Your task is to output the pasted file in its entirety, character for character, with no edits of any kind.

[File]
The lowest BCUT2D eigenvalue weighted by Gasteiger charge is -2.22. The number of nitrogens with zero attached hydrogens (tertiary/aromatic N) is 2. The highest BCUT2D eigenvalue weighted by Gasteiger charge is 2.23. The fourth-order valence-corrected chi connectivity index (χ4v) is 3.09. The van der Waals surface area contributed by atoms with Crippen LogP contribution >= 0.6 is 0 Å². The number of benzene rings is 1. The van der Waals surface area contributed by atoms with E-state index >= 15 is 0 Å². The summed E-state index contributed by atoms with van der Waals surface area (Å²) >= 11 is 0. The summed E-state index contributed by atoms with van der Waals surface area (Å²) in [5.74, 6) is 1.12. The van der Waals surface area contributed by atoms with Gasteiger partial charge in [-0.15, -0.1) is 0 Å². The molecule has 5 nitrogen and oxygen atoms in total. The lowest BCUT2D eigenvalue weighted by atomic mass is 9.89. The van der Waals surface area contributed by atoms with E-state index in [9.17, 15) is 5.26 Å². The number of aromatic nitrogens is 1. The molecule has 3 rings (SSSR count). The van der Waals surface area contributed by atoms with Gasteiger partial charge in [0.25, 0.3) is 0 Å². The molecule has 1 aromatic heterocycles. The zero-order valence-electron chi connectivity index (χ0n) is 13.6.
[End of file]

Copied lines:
The lowest BCUT2D eigenvalue weighted by Gasteiger charge is -2.22. The number of nitrogens with zero attached hydrogens (tertiary/aromatic N) is 2. The highest BCUT2D eigenvalue weighted by Gasteiger charge is 2.23. The fourth-order valence-corrected chi connectivity index (χ4v) is 3.09. The van der Waals surface area contributed by atoms with Crippen LogP contribution >= 0.6 is 0 Å². The number of benzene rings is 1. The van der Waals surface area contributed by atoms with E-state index >= 15 is 0 Å². The summed E-state index contributed by atoms with van der Waals surface area (Å²) >= 11 is 0. The summed E-state index contributed by atoms with van der Waals surface area (Å²) in [5.74, 6) is 1.12. The van der Waals surface area contributed by atoms with Gasteiger partial charge in [-0.15, -0.1) is 0 Å². The molecule has 5 nitrogen and oxygen atoms in total. The lowest BCUT2D eigenvalue weighted by atomic mass is 9.89. The van der Waals surface area contributed by atoms with E-state index in [9.17, 15) is 5.26 Å². The number of aromatic nitrogens is 1. The molecule has 3 rings (SSSR count). The van der Waals surface area contributed by atoms with Gasteiger partial charge in [0.25, 0.3) is 0 Å². The molecule has 1 aromatic heterocycles. The zero-order valence-electron chi connectivity index (χ0n) is 13.6.